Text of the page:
We have within our power to prevent that. And you prevent it by not allowing the virus to freely circulate, finding vulnerable targets. You protect the vulnerable targets, who are unvaccinated people, by vaccinating them. And when you do so, you do a very, very strong blocking of the evolution of variants that could be problematic.
MR. ZIENTS: Next question.
MODERATOR: Let's go to Sharon LaFraniere at New York Times.
Q: Thank you. Many experts say that the falling antibody levels that Pfizer and, today, Moderna cite as evidence that booster shots are needed is not convincing because people may still be protected even with those. If that's so, what is the right signal? Is it vaccinated people ending up sick enough to be in hospitals, and can the government wait for that kind of evidence before making a decision?
And then, secondly, I wanted to ask: What are the chances that the Delta variant will burn out, so to speak, here in a month or so, like in India and the UK?
MR. ZIENTS: Dr. Walensky, first.
DR. WALENSKY: Yeah, you know, we're going to make the decision about booster shots based on a compilation of evidence, one of which will most definitely be the immune responses, as you know. But that is not necessarily known to be a perfect correlate -- the antibody responses. Our immune system also has T cell responses.
So, this is going to be a combination of evidence, both of neutralizing antibody data, as well as clinical trial data, as well as our cohort data that monitor the safety and -- or the effectiveness of our vaccines in many different populations across the country -- tens of thousands of people, essential workers, healthcare providers, long-term care facilities, people who've been vaccinated early in the process. And it will be a combination of all of that evidence that helps inform our booster strategy.
MR. ZIENTS: Dr. Fauci, the question of the case count and quote --
DR. FAUCI: Right.
MR. ZIENTS: Go ahead, please.
DR. FAUCI: Right, so, what you're asking is, when are we going to turn around this acceleration that we're currently experiencing with Delta.
There are two ways you do that. You do it in the immediate sense, right now, by mitigation. And mitigation are the kinds of things you've heard from the recommendations of the CDC regarding masking, by regarding avoiding situations -- crowded situations where you can have the increased capability of the virus to spread.
The ultimate endgame of all this is vaccination. And that's why we continue to harp on that in a very, very proactive way; that if we continue to vaccinate and we get that 93 million people who are eligible for vaccinations, who have not been vaccinated -- if we do that, in the immediate, intermediate, and long term, and do the mitigation right now, we will turn the Delta surge around. I will guarantee you that that will happen, if we do what I just outlined.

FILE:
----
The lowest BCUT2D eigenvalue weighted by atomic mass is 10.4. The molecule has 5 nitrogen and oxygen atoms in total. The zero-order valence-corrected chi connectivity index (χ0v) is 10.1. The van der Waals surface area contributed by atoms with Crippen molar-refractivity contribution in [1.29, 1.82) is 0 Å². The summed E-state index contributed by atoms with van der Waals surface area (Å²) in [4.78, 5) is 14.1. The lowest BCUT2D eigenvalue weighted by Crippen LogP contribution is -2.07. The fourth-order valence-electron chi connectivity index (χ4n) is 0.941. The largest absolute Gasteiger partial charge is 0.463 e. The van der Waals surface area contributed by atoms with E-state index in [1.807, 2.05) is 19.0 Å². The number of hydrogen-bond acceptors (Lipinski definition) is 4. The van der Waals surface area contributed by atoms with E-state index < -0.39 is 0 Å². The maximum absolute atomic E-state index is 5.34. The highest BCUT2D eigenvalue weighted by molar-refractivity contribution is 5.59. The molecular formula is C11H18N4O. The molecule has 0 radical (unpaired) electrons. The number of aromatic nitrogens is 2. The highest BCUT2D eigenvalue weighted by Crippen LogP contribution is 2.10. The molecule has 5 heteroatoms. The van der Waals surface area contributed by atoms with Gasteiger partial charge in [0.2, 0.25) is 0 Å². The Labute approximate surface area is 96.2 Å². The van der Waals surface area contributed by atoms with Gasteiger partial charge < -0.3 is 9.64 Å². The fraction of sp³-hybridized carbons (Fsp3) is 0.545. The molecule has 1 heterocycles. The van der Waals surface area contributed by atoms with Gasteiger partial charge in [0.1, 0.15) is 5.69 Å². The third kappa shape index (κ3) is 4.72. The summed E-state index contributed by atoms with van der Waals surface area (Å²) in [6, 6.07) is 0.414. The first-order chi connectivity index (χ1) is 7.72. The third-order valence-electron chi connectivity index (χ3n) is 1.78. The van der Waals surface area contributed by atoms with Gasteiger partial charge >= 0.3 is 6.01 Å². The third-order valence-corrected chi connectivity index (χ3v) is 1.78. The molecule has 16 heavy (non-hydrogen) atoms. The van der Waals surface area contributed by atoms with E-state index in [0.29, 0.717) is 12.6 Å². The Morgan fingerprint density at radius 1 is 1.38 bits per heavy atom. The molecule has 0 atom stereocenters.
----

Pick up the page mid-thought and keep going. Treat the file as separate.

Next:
MODERATOR: Kaitlan Collins, CNN.
Q: Thanks so much. Several of you and the President have repeatedly cited figures saying that 99 percent of those who die from COVID-19 are unvaccinated and 95 percent, around that, are hospital- -- who are hospitalized are unvaccinated. With the Delta variant, do you still stand by these numbers, and do you have government data to back them up?
MR. ZIENTS: Dr. Walensky?
DR. WALENSKY: Yes, thank you for that question, Kaitlan. So those data were data that were from analyses in several states from January through June and didn't reflect the data that we have now from the Delta variant. We are actively working to update those in the context of the Delta variant.
I do want to reiterate, though, that based on the data we're seeing -- and we don't have fully updated numbers -- universally, as we look at our hospitalizations and as we look at our deaths, they are overwhelmingly unvaccinated people.
MR. ZIENTS: Next question.
MODERATOR: Let's go to Tamara Keith at NPR.
Q: Thank you for taking my question. And there's some reporting out there that the working groups that are looking at reopening some international travel are making plans to require vaccination for international visitors. I'm wondering how that would work -- whether it would be simply an attestation with federal workers, or whether there would be a more rigorous form of vaccine verification.
And on vaccine verification: You talk about that restaurant and other businesses that are requiring their customers be vaccinated. How are these businesses supposed to do vaccine verification? Is it Wild West out there, or is -- are there guidelines?
MR. ZIENTS: Why don't I take the first question on travel, and, Dr. Murthy, vaccine verifications.